Asian American Pacific Islander Heritage Month Airman Spotlight

  • Published
  • By Story by Airman 1st Class Grace Riegel
  • 179th Airlift Wing Security Forces Squadron

May is Asian American Pacific Islander heritage month. Commemorative months such as this allow the Air Force the opportunity to highlight and celebrate the diversity in our ranks.

Airman First Class Angelito Ramos, from the 179th Airlift Wing Security Forces Squadron, is a first generation American. Both of Ramos’s parents were born and raised in the Philippines.

As a child Ramos recalls spending holidays with family in the Philippines.

“My heritage was celebrated the most on Christmas and New Years,” said Ramos. “We had certain traditions, change was thrown on us for wealth in the new year and on Christmas we attended mass as a family.”

Ramos said that no matter the situation, the holidays were spent with family. Ramos would travel back to the Philippines every year growing up but as an adult goes back to visit family every four years staying in touch using FaceTime calls.

“In the Philippines life is centered around your family,” stated Ramos.

Ramos recalls his parents being more strict than those of his friends in school.

“While other kids were allowed to have sleepovers and hang out,” said Ramos. “I wasn’t able to do that because it just wasn’t a part of our culture”

Ramos said that family dinners and nights at home with family were very important in his household. This focus gave Ramos a deep appreciation for his family relationship.

“Now at 21 years old my friends don’t eat dinner with their family,” Ramos said. “they will just eat on their own. Whenever I am home I eat with my family. No matter how old I get I will always keep that.”

Family was the biggest factor in Ramos’s upbringing.

After high school graduation Ramos branched out and went to college. Ramos said that going to school made him feel distant from his family. His grades started slipping and he was not fond of the choices of other students. Ramos’s father suggested the military would give him structure and a strong life path. Ramos said he saw the Air National Guard as an opportunity to remain close to family while having an exciting career.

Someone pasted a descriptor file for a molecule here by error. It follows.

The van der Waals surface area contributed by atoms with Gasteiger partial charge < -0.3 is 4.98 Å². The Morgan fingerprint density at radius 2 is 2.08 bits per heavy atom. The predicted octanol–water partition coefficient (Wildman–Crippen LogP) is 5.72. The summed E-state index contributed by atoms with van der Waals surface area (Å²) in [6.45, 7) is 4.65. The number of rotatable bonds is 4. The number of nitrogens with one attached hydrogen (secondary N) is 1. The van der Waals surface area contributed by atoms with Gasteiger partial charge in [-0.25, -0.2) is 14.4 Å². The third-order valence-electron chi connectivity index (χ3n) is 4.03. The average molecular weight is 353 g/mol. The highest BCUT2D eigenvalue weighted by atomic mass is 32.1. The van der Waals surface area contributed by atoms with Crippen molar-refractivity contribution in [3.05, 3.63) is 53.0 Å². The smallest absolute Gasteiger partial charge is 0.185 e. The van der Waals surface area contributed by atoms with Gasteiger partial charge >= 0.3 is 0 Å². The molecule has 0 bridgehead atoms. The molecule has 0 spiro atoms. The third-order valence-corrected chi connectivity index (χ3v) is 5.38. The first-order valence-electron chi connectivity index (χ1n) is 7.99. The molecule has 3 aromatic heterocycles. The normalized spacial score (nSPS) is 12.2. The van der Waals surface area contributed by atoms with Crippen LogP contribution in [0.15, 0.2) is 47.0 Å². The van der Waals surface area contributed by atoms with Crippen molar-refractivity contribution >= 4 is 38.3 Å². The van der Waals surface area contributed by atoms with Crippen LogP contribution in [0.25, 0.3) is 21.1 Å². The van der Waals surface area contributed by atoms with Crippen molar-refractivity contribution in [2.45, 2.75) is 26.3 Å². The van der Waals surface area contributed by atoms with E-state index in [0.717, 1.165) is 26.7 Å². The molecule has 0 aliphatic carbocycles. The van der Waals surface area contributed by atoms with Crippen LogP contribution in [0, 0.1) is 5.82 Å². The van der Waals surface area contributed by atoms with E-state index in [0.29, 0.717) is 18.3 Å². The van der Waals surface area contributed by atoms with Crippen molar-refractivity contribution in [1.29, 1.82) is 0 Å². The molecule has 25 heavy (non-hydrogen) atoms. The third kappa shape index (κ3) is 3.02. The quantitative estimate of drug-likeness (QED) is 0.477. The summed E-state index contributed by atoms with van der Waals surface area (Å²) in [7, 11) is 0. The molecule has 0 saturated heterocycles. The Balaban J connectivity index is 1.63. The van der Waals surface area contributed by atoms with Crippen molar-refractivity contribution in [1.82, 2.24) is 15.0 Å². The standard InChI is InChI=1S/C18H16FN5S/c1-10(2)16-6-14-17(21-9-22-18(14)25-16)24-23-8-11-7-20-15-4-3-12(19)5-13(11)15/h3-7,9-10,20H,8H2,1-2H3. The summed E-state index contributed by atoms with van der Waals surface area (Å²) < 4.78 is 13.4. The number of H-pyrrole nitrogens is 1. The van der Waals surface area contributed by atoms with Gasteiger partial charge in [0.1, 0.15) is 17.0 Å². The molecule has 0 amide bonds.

After watching a security forces recruitment video Ramos felt sure of his decision to enlist. He wanted a physical job that would keep him on his feet while providing a tight knit work environment. Ramos says the emphasis his culture and parents put on family influenced him to seek close communities in his adult life.

“It seemed like security forces had a different kind of bond compared to other jobs,” said Ramos. “security forces felt like you were a part of a family.”

Ramos said that in basic training he saw his flight as a family, and treated them as such.
Many members of Ramos’ basic training flight moved with him after graduation to the same team in security forces technical training. Ramos says now that he has left training, his family of airmen keep in touch through a group chat, they check in on eachother often.

“We were taught in tech school that everyone can be different but when push comes to shove that other defenders will put their differences aside to make sure you come home,” said Ramos.

Ramos said being in the military and working with individuals of all backgrounds and heritages is interesting because even though everyone has a different upbringing, military members all work toward the same goal. Ramos said regardless of beliefs or upbringing military members have a way of putting differences aside to accomplish the goal together.

Ramos thanks his membership in the Ohio Air National Guard for playing a role in keeping his family relationship strong in his adult life. Ramos says that one day he plans to raise his kids around the same family values and continue to celebrate his Filipino heritage.